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The Complete Vocabulary Builder Workbook



How to pronounce tangible (audio)

Dictionary definition of tangible

Something that is perceptible to the senses, particularly touch, and can be observed or felt.
"The tangible evidence was presented in court."

Detailed meaning of tangible

Tangibles are physical objects or entities that have a concrete and real existence, making them capable of being touched, handled, or experienced in a physical manner. Unlike abstract concepts or intangible ideas, tangibles have a palpable and material presence, making them easily recognizable and demonstrable. Examples of tangibles include everyday objects like books, furniture, tools, and personal possessions, all of which can be touched, held, and interacted with in a physical way. "Tangible" can also be used more broadly to describe qualities, results, or benefits that are concrete and measurable rather than abstract or theoretical, emphasizing their practical and perceptible nature. Overall, "tangible" underscores the physical, palpable, and perceptible aspects of something that can be directly experienced through the senses.

Example sentences containing tangible

1. The relief effort made a tangible difference in the affected communities.
2. He could see no tangible benefit from the proposed changes.
3. The tangible tension in the room was impossible to ignore.
4. She felt a tangible sense of dread as she entered the dark room.
5. His hard work yielded tangible results in the company's quarterly earnings.
6. The project had yet to deliver any tangible outcomes.

History and etymology of tangible

The noun 'tangible' has its etymological roots in Latin, specifically from the word 'tangibilis,' which is derived from 'tangere,' meaning 'to touch.' Therefore, the etymology of 'tangible' can be understood as something that is touchable or perceptible to the sense of touch. This historical connection elegantly encapsulates the essence of 'tangible,' as it is used to describe objects or qualities that can be observed, felt, or perceived by the senses, particularly through touch. The word's origin underscores the notion that tangible things are those that have a physical presence and can be interacted with in a concrete and perceptible manner, making 'tangible' an apt term to describe something that is real, palpable, and easily comprehensible through the senses.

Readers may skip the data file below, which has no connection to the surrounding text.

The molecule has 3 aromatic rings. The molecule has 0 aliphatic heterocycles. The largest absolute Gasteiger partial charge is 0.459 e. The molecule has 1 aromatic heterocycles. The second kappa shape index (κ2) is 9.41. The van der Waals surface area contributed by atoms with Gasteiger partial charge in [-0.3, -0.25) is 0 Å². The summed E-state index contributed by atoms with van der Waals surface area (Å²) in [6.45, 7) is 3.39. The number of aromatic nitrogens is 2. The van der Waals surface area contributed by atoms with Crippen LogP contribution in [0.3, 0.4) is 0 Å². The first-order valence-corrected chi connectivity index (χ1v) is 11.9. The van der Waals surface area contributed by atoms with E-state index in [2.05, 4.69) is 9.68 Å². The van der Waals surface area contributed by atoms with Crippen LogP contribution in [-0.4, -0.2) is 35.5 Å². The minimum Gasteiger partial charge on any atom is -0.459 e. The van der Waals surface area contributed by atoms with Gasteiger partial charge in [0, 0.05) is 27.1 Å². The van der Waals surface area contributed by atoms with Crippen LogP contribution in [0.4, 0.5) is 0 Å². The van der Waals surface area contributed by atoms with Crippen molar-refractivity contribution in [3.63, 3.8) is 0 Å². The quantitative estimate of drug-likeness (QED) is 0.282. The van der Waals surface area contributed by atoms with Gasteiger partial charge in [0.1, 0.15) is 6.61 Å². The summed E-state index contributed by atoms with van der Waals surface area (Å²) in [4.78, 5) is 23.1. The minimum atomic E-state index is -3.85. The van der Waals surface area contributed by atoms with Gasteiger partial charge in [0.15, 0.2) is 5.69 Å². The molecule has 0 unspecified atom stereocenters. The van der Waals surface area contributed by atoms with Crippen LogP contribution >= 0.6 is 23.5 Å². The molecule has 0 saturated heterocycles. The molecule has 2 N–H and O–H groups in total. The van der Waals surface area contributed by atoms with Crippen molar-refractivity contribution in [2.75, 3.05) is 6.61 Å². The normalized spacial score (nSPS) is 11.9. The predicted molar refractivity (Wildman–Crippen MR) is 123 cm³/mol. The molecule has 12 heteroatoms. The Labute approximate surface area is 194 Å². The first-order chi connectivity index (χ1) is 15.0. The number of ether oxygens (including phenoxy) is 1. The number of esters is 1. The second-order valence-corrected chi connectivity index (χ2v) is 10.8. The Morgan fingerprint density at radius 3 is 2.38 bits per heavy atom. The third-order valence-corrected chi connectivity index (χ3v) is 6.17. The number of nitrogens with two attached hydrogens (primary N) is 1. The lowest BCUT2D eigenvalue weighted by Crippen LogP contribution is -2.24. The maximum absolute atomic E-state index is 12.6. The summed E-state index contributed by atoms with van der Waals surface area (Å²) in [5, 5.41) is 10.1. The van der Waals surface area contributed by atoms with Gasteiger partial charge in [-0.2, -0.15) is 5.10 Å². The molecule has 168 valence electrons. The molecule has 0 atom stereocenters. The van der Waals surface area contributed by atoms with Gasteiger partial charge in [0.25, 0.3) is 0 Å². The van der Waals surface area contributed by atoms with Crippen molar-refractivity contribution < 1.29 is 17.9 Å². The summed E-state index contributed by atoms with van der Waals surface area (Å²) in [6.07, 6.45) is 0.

Quiz: Find the meaning of tangible

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Further usage examples of tangible

1. After months of practice, her improvements were finally tangible.
2. The tangible evidence pointed clearly to the guilty party.
3. He held the tangible proof of his achievement - the diploma - in his hands.
4. The fundraising campaign had a tangible impact on the community center's development.
5. The lawyer needed to find tangible proof to support her case.
6. She could see tangible progress in her language skills.
7. Despite the difficulties, the team managed to deliver tangible results.
8. The gift was a tangible token of his affection.
9. They lacked any tangible plan for the company's future.
10. His recovery had a tangible effect on his family's morale.
11. The tangible aspects of the job included a good salary and health benefits.
12. After years of research, there were finally tangible breakthroughs in the study.
13. The scent of his cologne left a tangible memory of him.
14. The charity provided tangible assistance to those in need.



palpable, intangible, immaterial, abstract


Suffix -ible, SAT 9 (Scholastic Assessment Test), Middle School 5, Sensory and Perception

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